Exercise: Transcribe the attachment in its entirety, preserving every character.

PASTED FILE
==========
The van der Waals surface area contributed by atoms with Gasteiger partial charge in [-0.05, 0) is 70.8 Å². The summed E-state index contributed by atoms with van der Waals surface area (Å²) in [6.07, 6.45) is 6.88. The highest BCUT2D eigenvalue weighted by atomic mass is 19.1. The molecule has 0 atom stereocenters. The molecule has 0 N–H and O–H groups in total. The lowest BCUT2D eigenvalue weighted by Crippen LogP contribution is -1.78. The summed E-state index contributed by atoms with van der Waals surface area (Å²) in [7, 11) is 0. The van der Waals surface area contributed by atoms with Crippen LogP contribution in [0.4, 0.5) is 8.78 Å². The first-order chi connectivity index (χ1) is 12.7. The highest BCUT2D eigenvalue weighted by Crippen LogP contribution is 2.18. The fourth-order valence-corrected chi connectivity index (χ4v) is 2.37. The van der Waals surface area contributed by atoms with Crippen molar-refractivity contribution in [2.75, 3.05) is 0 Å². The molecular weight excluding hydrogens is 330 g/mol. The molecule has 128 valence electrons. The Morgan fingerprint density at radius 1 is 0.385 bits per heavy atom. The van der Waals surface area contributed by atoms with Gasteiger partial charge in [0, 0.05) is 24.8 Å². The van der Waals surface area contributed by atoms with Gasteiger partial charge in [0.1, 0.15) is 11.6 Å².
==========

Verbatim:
The van der Waals surface area contributed by atoms with Gasteiger partial charge in [-0.05, 0) is 70.8 Å². The summed E-state index contributed by atoms with van der Waals surface area (Å²) in [6.07, 6.45) is 6.88. The highest BCUT2D eigenvalue weighted by atomic mass is 19.1. The molecule has 0 atom stereocenters. The molecule has 0 N–H and O–H groups in total. The lowest BCUT2D eigenvalue weighted by Crippen LogP contribution is -1.78. The summed E-state index contributed by atoms with van der Waals surface area (Å²) in [7, 11) is 0. The van der Waals surface area contributed by atoms with Crippen LogP contribution in [0.4, 0.5) is 8.78 Å². The first-order chi connectivity index (χ1) is 12.7. The highest BCUT2D eigenvalue weighted by Crippen LogP contribution is 2.18. The fourth-order valence-corrected chi connectivity index (χ4v) is 2.37. The van der Waals surface area contributed by atoms with Crippen molar-refractivity contribution in [2.75, 3.05) is 0 Å². The molecular weight excluding hydrogens is 330 g/mol. The molecule has 128 valence electrons. The Morgan fingerprint density at radius 1 is 0.385 bits per heavy atom. The van der Waals surface area contributed by atoms with Gasteiger partial charge in [0, 0.05) is 24.8 Å². The van der Waals surface area contributed by atoms with Gasteiger partial charge in [0.1, 0.15) is 11.6 Å².